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Within the Latter Day Saint movement, Zion is often used to connote an association of the righteous. This association would practice a form of communitarian economics, called the United Order, which were meant to ensure that all members maintained an acceptable quality of life, class distinctions were minimized, and group unity achieved.[not verified in body]

While Zion has often been linked with theocracy, the concept of Zion did not theoretically require such a governmental system.[not verified in body] In this way, Zion must be distinguished from the ideal political system called theodemocracy, which Latter Day Saints believed would be adopted upon Christ's Second Coming.[citation needed] However, "Zion" maintains several possible meanings within the Latter Day Saint lexicon.

Latter Day Saints also believe in the construction of a New Jerusalem on the American continent, which is also referred to as Zion. Latter Day Saints believe the New Jerusalem will be built in Jackson County, Missouri by a remnant of the house of Joseph, assisted by repentant Gentiles.

Latter Day Saint usage of "Zion"

Depending on context, "Zion" can have multiple meanings in the Latter Day Saint movement. Examples include:

  1. Zion retains its Biblical meaning and refers to Jerusalem. (See Zion)
  2. Zion is the name of a physical city founded by the prophet Enoch, also known as the City of Enoch.
  3. Zion refers to the New Jerusalem, a physical, Millennial city expected to be located in Independence, Jackson County, Missouri.
  4. Zion metaphorically refers to any group of people that are unified and "pure in heart". The City of Enoch is one example of "a Zion people", and the people described in Fourth Nephi is another. For Zion to be fully realized, the society must be willing to live the law of consecration based on mutual feelings of charity, which is the pure love of Christ.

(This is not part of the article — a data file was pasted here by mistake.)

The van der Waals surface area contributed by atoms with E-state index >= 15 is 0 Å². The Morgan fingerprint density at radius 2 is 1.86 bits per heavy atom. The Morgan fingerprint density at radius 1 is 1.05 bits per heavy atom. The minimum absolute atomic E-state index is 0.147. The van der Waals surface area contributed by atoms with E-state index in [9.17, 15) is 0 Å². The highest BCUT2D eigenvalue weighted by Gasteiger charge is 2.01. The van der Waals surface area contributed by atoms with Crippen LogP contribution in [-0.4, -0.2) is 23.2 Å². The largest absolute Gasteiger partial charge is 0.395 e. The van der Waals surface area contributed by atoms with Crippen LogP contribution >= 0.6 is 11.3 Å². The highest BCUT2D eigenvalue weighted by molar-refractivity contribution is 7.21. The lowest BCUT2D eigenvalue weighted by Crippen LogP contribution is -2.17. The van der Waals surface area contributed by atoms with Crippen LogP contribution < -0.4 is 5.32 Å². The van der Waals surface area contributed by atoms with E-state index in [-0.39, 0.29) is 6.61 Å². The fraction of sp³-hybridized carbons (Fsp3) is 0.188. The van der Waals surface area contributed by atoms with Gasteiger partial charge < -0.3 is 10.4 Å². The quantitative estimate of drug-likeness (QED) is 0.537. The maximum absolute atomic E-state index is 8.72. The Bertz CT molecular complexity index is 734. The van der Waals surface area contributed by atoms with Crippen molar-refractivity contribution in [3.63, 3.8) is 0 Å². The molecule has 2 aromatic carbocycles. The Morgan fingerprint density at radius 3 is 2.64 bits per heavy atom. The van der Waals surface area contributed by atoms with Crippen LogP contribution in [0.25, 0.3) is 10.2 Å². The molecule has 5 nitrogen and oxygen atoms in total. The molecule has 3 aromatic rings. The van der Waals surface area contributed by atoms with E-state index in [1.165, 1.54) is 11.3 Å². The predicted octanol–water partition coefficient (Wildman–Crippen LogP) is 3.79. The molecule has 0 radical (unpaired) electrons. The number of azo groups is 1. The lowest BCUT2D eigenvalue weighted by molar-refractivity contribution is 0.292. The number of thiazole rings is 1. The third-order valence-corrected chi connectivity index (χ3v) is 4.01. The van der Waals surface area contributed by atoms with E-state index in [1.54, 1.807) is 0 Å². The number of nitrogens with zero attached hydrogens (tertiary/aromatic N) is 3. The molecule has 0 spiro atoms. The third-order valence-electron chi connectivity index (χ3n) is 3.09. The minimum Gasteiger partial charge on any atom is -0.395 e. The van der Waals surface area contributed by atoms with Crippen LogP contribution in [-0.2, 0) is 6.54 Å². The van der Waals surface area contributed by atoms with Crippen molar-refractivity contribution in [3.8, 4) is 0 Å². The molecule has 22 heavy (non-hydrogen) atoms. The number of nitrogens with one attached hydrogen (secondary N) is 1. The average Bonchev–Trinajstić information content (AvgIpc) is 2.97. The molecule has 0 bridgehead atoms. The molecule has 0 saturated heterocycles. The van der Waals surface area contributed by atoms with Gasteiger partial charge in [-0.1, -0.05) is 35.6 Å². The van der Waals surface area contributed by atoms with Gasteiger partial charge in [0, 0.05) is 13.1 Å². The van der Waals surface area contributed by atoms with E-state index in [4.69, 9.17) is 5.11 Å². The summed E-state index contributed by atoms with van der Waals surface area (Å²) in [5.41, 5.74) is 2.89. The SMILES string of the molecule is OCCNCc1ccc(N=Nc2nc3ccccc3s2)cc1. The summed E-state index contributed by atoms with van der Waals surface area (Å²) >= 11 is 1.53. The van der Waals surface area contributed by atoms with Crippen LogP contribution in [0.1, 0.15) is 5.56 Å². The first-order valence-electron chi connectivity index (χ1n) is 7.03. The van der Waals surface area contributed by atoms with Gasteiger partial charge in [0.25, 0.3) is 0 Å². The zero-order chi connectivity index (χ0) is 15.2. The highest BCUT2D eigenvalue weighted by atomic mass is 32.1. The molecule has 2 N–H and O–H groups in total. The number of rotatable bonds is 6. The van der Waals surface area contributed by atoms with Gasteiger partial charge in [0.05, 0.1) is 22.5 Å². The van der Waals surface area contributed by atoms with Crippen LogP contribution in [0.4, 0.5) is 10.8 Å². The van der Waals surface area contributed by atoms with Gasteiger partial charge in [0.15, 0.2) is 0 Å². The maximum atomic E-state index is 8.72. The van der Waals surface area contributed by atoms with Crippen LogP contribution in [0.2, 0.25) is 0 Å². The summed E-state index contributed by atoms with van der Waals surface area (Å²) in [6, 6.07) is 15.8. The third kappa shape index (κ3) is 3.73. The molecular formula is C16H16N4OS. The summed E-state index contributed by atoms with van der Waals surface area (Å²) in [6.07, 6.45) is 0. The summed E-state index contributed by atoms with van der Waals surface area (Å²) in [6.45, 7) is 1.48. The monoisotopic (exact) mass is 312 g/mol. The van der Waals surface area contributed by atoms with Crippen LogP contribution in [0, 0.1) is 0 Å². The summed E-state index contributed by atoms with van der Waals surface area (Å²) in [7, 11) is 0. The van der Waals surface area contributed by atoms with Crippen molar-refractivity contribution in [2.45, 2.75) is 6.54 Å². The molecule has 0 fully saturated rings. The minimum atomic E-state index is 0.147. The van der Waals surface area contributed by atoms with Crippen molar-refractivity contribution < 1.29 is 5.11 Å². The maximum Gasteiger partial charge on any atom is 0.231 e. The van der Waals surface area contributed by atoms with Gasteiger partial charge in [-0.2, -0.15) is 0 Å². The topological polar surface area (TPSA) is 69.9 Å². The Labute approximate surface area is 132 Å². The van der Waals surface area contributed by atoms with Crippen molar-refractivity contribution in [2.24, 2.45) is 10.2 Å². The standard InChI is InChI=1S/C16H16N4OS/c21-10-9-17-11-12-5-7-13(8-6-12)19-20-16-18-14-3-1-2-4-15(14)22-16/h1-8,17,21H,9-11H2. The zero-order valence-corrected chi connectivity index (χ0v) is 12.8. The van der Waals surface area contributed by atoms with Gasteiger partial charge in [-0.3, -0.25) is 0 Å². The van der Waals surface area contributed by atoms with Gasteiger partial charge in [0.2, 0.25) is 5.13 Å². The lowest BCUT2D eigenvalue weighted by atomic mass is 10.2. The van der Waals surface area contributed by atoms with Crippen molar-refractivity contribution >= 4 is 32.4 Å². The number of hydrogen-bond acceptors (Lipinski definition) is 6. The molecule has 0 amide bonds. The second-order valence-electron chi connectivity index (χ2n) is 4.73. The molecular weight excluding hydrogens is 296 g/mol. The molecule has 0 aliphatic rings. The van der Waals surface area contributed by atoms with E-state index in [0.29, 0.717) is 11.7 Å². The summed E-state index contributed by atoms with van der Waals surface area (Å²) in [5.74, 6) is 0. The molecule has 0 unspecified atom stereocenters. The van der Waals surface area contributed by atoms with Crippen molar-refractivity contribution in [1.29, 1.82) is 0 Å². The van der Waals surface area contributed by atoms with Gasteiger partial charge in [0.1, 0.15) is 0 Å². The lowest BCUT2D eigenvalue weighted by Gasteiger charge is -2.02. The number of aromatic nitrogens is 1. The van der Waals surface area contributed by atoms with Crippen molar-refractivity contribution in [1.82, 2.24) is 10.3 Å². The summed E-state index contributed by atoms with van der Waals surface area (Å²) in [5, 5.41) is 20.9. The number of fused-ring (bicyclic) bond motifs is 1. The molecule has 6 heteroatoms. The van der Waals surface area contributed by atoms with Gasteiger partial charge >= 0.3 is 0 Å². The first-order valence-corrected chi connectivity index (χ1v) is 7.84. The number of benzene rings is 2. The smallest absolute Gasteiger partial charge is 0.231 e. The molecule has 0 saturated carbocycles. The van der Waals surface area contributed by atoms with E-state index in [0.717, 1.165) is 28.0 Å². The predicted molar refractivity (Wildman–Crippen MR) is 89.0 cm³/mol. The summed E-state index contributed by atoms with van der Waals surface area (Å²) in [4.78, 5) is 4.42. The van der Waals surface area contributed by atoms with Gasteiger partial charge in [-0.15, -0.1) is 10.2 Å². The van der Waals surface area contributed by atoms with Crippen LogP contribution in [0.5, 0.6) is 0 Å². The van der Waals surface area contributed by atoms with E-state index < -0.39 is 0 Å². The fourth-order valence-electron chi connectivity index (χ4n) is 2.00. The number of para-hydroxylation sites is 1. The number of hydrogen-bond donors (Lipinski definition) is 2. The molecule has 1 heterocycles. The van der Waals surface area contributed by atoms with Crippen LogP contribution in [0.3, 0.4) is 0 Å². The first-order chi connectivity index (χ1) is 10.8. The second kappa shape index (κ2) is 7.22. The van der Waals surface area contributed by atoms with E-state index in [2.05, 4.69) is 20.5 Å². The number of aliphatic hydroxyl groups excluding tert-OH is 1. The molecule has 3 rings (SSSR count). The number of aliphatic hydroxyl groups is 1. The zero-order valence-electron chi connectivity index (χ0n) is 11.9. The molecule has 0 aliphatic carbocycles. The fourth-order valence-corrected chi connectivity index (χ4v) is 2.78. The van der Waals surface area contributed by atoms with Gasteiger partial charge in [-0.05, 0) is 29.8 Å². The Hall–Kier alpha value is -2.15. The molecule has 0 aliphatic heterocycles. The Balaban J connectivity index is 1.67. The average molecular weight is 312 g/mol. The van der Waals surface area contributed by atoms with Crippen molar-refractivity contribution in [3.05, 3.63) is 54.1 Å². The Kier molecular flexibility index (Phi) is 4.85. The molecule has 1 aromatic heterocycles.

5. Zion is the central physical location to which Latter Day Saints have gathered. The term has been applied to: Kirtland, Ohio; Jackson County, Missouri; Nauvoo, Illinois; Zarahemla, Iowa;[citation needed] and the Salt Lake Valley.
  6. Zion is also, according to Joseph Smith, the entirety of the Americas. Smith stated that "the whole of America is Zion itself from north to south".
  7. Zion is a metaphor for a unified society of Latter Day Saints, metaphorically gathered as members of the Church of Christ. In this sense any stake of the church may be referred to as a "stake of Zion."[1]

Discussion

Tower Hill at Adam-ondi-Ahman, Missouri USA

In one interpretation, Zion refers to a specific location to which members of the millennial church are to be gathered together to live. Stipulated by what is believed by the Latter-day Saints to be the revelation of Joseph Smith (D&C 57:1–5, LDS Church ed.), this is said to be located in Jackson County, Missouri, and its county seat, Independence. The Latter Day Saints were expelled from Jackson County in 1833. The region of Kansas City Metropolitan Area remains important today in the doctrine of the Church of Jesus Christ of Latter-day Saints (LDS Church) and Community of Christ, as well as many smaller branches and offshoots of the Latter Day Saint movement, who view it as having a crucial role to play in their Christian Millennialist theology.[citation needed]